- Can you get a cheaper mortgage with another agency? You may need financing to settle what you owe to your current lender, but in the end, you could have lower monthly payments by transferring your mortgage elsewhere. The Money Advice Service website has more details about this choice.
- Could you keep your mortgage payment schedule if your lender gave you a temporary break to catch up on your finances? If so, then ask them to either reduce your required payments for a certain period of time, stop billing you for mortgage payments temporarily or extend the lifespan of your mortgage in order to lower the payments, even though lengthening a mortgage means you’ll pay more interest over the years.
- Do you have a shared-ownership scheme? If so, consider selling back some portion of the ownership of your property to the landlord for “flexible tenure.”
- Are you panicking now because none of these options sound doable? Then contact your nearest Citizens Advice Bureau for free help from a professional debt adviser. They might recommend that your best route is to contact an agency like TIC Finance Ltd. to get special financing for stopping the repossession of your house.
For more information on any of these points, read up on them in the mortgage-help section of Citizens Advice.
Write the first letter to your lender attempting a mortgage negotiation
Look on the last mortgage statement or letter you received from your lender to get the correct address and a name of the person or division of people handling your loan. Don’t get cheeky and come up with some clever opening lines; keep the tone of your letters kind but formal.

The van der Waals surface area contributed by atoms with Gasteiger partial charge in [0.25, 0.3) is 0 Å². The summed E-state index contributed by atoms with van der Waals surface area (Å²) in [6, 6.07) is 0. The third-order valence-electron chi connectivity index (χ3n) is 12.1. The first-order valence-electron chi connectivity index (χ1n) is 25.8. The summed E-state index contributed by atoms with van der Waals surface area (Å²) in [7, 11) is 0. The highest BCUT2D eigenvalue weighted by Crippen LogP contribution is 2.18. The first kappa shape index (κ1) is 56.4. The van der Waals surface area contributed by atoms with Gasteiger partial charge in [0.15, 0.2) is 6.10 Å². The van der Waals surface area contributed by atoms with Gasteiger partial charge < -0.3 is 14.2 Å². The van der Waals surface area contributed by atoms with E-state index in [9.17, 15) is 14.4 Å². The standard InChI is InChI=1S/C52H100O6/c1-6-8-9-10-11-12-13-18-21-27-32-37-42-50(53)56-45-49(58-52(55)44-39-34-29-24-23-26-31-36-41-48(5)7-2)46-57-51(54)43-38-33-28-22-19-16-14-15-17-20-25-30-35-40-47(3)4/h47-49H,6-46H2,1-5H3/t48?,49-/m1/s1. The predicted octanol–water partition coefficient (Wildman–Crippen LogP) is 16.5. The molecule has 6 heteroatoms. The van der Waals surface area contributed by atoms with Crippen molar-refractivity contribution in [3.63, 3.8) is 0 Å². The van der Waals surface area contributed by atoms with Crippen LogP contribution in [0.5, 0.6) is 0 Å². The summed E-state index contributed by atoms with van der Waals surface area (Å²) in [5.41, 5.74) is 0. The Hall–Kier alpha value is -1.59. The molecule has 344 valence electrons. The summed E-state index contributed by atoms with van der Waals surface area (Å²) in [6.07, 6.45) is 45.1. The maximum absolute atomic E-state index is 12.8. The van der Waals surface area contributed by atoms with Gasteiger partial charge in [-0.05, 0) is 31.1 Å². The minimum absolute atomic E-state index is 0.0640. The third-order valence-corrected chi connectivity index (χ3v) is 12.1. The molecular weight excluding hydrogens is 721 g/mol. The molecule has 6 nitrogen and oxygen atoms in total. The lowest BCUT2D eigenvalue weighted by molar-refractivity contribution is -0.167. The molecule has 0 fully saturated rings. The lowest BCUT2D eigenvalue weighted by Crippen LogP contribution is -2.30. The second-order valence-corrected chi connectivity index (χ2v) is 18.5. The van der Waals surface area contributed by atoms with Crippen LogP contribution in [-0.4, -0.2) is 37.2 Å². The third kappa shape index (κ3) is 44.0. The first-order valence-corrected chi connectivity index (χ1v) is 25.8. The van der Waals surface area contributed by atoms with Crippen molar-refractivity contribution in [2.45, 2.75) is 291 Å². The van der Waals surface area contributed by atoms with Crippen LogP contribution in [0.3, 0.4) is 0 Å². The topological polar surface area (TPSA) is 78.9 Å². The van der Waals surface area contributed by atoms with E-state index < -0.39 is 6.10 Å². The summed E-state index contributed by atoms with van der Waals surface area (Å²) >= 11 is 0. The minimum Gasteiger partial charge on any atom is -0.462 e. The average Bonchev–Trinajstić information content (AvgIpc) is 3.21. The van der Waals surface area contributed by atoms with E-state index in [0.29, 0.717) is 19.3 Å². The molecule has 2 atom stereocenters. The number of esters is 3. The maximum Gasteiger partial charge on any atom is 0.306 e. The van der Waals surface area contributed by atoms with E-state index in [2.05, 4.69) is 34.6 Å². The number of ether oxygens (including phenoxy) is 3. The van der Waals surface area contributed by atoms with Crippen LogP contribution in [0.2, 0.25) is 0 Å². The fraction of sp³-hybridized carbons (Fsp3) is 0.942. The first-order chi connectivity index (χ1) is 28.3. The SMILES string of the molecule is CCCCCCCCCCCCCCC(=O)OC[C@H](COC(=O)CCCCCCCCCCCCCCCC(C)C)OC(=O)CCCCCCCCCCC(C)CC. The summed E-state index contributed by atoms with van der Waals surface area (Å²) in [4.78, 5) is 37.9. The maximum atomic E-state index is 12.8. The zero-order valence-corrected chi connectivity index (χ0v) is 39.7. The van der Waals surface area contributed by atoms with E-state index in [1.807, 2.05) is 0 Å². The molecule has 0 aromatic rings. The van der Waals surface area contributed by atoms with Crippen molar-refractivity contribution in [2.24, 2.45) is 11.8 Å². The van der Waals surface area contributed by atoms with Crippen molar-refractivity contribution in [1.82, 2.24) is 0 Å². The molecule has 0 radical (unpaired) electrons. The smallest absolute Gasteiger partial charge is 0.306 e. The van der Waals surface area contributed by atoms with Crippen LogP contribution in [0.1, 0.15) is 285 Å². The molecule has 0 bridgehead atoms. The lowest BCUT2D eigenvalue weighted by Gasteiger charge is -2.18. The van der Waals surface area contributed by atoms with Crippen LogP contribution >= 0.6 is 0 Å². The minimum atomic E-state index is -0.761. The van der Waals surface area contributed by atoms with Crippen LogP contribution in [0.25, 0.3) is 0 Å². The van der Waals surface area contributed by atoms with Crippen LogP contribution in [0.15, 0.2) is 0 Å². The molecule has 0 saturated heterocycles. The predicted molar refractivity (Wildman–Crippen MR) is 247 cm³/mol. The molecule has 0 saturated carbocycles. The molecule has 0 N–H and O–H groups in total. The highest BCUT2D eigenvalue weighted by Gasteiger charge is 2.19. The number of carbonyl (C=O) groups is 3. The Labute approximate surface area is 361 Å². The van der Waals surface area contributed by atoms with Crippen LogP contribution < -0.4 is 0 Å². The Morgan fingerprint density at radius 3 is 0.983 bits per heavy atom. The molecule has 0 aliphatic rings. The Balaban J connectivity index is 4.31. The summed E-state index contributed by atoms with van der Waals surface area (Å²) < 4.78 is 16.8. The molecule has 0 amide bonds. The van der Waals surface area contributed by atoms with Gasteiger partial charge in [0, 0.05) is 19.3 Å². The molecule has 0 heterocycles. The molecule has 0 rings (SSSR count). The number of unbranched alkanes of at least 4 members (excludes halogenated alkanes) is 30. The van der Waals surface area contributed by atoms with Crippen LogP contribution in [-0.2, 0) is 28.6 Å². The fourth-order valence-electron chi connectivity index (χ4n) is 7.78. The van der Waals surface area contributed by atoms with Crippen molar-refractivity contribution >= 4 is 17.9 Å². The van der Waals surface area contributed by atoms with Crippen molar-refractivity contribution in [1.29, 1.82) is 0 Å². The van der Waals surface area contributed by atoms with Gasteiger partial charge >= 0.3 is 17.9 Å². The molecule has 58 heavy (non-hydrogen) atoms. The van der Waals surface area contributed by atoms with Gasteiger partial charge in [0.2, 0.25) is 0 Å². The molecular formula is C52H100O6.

Tell them in your own words a summary of why you’re behind on the mortgage payments and how you’d like to make up the payments. Offer to pay back a little extra for a few months if you can find a way to afford it. Describe your bright idea here, inspired by the points just mentioned above about how to settle your debts. Include an optimistic statement about how your financial matters will eventually improve due to your plan to do anything like increase your income, receive insurance benefits, get government financial assistance or take out another type of loan.
Close on a positive note by mentioning anything good about your history, like previous payments you’ve made on-time and if you still have equity in your home, meaning that your property’s worth more than the amount due on your mortgage. Just give your lender a good reason to file your case into the “not urgent” category of papers they’ve got to deal with. They’ll appreciate hearing something from you much more than waiting around to see if you care enough to respond to their notices about late payments.